Winter in the Smoky Mountains is a magical time with beautiful snow covered mountains, frozen waterfalls, and giant beautiful icicles. It is an experience that you don’t want to miss. Though winter hiking in the Smoky Mountains is a beautiful experience, it is still very important to be prepared for whatever Mother Nature throws your way. Here are some tips on how to prepare for winter hiking in the Smoky Mountains.
Smoky Mountains Road Closures
Each year, these roads shut down for a few months due to the winter season. During the winter months in the Great Smoky Mountains National Park, the weather gets icy and snowy, so it’s not safe to be driving on or hiking along these trails.
Balsam Mountain Road: Open May 22 – November 1
Cades Cove Loop Road: Closed Wednesday and Saturday mornings until 10 a.m. from May 6 through September 23. Otherwise, Cades Cove Loop Road is open daily.
Clingmans Dome Road: Open March 27 – November 30
Forge Creek Road: Open March 6 – December 31
Heintooga Ridge Road: Open May 22 – November 1
Little Greenbrier Road: Open April 10 – November 30
Parson Branch Road: Open April 10 – November 15
Rich Mountain Road: Open April 10 – November 15
Roaring Fork Motor Nature Trail: Open May 1 – November 30
Roundbottom/Straight Fork: Open April 3 – November 1
Best Times to Hike in the Smoky Mountains Winter Weather
When planning your first winter hike, be reasonable about the distance and difficulty of the trail. While it might be a cinch to do a twelve-mile loop in summertime conditions, you may run into ice or deep snow on the same trail during the winter. Also, many access roads to your favorite trailheads are closed and unplowed over the winter, which could add significant mileage to your trip. There is nothing quite as frustrating as wading through waist deep snow for miles on end, so choose a trail you know you can handle without difficulty.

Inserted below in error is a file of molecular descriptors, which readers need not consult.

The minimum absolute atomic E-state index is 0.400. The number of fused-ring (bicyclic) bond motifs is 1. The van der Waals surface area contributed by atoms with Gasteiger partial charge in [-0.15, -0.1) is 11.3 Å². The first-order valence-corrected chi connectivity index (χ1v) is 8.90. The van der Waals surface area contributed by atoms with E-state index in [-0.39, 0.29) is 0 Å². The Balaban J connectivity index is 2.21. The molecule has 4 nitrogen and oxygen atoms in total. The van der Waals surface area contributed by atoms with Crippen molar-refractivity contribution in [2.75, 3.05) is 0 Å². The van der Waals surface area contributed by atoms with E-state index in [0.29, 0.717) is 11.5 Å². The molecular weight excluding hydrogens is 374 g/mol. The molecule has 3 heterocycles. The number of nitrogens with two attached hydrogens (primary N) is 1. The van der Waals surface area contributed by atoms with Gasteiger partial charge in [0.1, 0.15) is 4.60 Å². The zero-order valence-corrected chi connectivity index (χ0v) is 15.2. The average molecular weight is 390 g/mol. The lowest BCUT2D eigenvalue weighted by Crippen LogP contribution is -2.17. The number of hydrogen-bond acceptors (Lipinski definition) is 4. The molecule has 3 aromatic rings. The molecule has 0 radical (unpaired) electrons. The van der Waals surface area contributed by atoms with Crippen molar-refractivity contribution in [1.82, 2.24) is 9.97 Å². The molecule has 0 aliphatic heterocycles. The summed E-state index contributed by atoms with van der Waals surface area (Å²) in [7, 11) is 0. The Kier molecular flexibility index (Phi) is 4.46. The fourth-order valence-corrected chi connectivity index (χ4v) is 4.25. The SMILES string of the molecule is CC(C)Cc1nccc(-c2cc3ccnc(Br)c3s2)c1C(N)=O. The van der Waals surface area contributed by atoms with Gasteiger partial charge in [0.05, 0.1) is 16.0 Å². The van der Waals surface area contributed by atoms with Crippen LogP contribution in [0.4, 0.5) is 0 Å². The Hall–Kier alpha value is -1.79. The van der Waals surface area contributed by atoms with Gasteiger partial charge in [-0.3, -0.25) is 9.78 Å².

Also, be prepared for some early mornings. Don’t forget that the sun sets much earlier in the winter months. Plan to be off the trail before dark to avoid getting lost or having an accident.
What to Pack for Hiking in the Winter
The secret to enjoying a winter hike when the temperature is in the single digits is dressing properly for the conditions. While your normal clothes are enough for a 15-minute stroll through a city park, for a long hike in frigid conditions, you’ll have a much better experience if you dress appropriately and stay dry.
There are a few basic items that every winter hiker should carry in case of emergency. Aside from basic hiking gear, you should always have a trail map, a first aid kit, a compass, a pocket knife or multi-tool, hand warming packets, and a headlamp. For a day hike, it’s a good idea to split up some of the heavier safety items among the members of your group.
Smoky Mountains Winter Weather Forecast
Winter is a fickle season in the Smokies. Days can be sunny with high temperatures of 65° Fahrenheit or snowy with highs in the 20s. In the lower elevations, snows of 1″ or more occur rather infrequently–usually only a few times each winter. Typically this snow melts within a few hours of falling.
At higher elevations, the climate is significantly cooler than in the surrounding lowlands and the mountain peaks receive much more snow.
Before visiting the park in winter, please call (865) 436-1200 for road closure and weather information. Dial extension 631 for updates on temporary road closures and extension 630 for a weather forecast.